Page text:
DEEP PURPLE – Turning To Crime (2021) HQ

DEEP PURPLE - Turning To Crime (2021) HQ full

After five decades of records made chiefly of original material, DEEP PURPLE‘s upcoming 22nd studio album “Turning To Crime” consists solely of songs written and previously recorded by other artists: a criminal offense commonly described by the rock police and purists Grand Jury as ‘doing covers’.
Studio recordings of songs previously released by Love, Fleetwood Mac, Little Feat, The Yardbirds, Cream, and more – plus the ‘Caught In The Act’ medley feat. songs by Freddie King, Booker T. and the M.G.’s, The Allman Brothers Band, Led Zeppelin and The Spencer Davis Group came to life with the band, for the first time in their career, recording them while not being in the same room.
‘Turning To Crime’ is Deep Purple enjoying playing music without commercial plans nor losing their edge and drive.

One could ask whether the world needs another cover of “Rockin’ Pneumonia and the Boogie Woogie Flu,” “See See Rider” (part of Mitch Ryder medley “Jenny Take a Ride”) or “Let the Good Times Roll.” You could ask that about any number of Chuck Berry songs, too, but you almost never hear complaints about the myriad versions of “Roll Over Beethoven” or “Johnny B. Goode” out there.

But Deep Purple, true rock believers with their legacy of lightning guitar runs, classically inspired organ fills and straight-ahead hits like “Smoke on the Water,” “Highway Star” and “Perfect Strangers,” come out of left field with the unexpected, audacious ”Turning to Crime”.
The album is a set of 11 covers (plus a mostly instrumental medley) that, while not always reworked enough to justify their existence, usually offers, at the very least, an interesting (and rollicking) listen.

The song selection not necessarily include songs you’d expect to hear Deep Purple handle. Coming just 18 months after 2020’s Whoosh! it’s Purple’s quickest turnaround since the mid-’70s, spearheaded by producer Bob Ezrin as a pandemic-busting alternative to the quintet’s usual creative process of in-studio jamming.
That Purple can sound authentic playing just about anything isn’t necessarily the novelty here; it’s what the group chose to cover that raises eyebrows.

It’s an understatement to say that selections such as Huey “Piano” Smith’s “Rockin’ Pneumonia and the Boogie Woogie Flu,” Little Feat’s “Dixie Chicken,” Louis Jordan’s brassy “Let the Good Times Roll,” Bob Dylan’s “Watching the River Flow” or Jimmy Driftwood’s “The Battle of New Orleans” seem out of the box.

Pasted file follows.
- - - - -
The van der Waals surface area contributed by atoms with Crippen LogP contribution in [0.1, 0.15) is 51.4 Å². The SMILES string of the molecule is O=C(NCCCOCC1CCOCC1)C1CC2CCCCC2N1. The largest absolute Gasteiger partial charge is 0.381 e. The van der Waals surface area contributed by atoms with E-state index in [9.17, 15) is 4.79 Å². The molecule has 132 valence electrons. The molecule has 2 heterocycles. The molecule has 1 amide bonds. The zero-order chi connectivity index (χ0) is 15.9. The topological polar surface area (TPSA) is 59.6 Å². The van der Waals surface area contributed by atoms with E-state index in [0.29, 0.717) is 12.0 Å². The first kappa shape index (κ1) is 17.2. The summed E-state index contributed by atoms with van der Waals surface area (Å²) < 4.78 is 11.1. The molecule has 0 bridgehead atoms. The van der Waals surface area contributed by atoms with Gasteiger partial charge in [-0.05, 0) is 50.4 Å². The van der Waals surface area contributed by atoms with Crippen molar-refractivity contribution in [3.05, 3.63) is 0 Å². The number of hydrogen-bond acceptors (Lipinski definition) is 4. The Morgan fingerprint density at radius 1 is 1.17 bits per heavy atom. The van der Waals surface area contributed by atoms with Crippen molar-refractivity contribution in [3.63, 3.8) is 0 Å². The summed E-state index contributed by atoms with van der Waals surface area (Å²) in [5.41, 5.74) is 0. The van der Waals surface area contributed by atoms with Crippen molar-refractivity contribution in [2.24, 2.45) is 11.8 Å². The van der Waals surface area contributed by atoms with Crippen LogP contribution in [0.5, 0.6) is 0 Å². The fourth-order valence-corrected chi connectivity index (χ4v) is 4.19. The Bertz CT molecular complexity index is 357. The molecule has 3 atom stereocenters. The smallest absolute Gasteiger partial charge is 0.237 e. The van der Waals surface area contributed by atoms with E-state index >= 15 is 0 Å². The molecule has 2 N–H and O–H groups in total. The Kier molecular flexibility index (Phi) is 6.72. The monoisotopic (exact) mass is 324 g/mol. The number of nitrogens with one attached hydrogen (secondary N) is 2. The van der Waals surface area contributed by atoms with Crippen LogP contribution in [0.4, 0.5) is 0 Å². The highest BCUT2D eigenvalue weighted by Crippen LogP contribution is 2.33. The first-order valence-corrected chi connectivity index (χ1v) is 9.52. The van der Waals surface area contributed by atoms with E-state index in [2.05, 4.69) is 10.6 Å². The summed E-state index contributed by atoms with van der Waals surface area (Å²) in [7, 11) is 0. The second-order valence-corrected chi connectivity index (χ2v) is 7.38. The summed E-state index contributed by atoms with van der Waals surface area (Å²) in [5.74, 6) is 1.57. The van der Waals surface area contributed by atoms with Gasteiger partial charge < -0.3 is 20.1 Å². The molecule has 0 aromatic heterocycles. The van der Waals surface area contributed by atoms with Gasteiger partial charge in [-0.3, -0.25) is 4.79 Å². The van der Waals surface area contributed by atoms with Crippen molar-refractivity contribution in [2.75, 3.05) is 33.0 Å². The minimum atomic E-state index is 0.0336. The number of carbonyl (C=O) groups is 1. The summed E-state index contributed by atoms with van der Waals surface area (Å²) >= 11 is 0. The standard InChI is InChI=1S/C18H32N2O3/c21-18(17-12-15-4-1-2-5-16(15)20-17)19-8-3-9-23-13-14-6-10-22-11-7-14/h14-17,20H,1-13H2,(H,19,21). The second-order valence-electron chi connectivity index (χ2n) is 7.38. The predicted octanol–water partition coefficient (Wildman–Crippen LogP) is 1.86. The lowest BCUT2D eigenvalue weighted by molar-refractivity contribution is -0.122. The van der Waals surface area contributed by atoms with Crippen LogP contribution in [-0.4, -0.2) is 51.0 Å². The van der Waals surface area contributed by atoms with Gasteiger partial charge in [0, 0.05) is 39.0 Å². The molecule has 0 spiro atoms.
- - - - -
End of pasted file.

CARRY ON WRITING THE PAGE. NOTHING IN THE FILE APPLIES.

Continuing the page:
But these surprises are surprisingly convincing. Guitarist Steve Morse gets to employ some different playing techniques, Don Airey rolls out a little barrelhouse piano on some of the tracks and drummer Ian Paice sounds assured in the different rhythmic approaches.
Gillan, meanwhile, can sing just about anything, so his voice winds up being the best ambassador for this unlikely fare.

”Turning To Crime” has plenty of heavy, too, with an array of flavors such as the blazing psychedelics of Love’s “7 and 7 Is” and the Yardbirds’ “Shapes of Things,” or the garage-y romp of Mitch Ryder & the Detroit Wheels’ “Jenny Take a Ride!”.
Cream’s “White Room” is totally in the Purple wheelhouse, and the group tears through Bob Seger’s “Lucifer,” a particularly astute deep dig, like it’s something off of Fireball.

The closing “Caught in the Act,” meanwhile, fuses together bits of five band favorites – Jeff Beck Group’s “Going Down,” Booker T. & the M.G.’s “Green Onions,” the Allman Brothers Band’s “Hot ‘Lanta,” Led Zeppelin’s “Dazed and Confused” and the Spencer Davis Group’s “Gimme Some Lovin'” – into a mostly instrumental medley that shows why Mark VIII is one of the group’s best lineups and more potent than most of its Purple predecessors.
Highly Recommended


1. 7 and 7 Is (Love)
2. Rockin’ Pneumonia and the Boogie Woogie Flu (Huey “Piano” Smith)
3. Oh Well (Fleetwood Mac)
4. Jenny Take a Ride! (Mitch Ryder & The Detroit Wheels)
5. Watching the River Flow (Bob Dylan)
6. Let the Good Times Roll (Ray Charles & Quincy Jones)
7. Dixie Chicken (Little Feat)
8. Shapes of Things (Yardbirds)
9. The Battle of New Orleans (Lonnie Donegan/Johnny Horton)
10. Lucifer (Bob Seger System)
11. White Room (Cream)
12. Caught in the Act (Medley)



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1 Response

  1. HHH says:

    i think Free’s “Wishing Well” would have been a good song to cover DP!!

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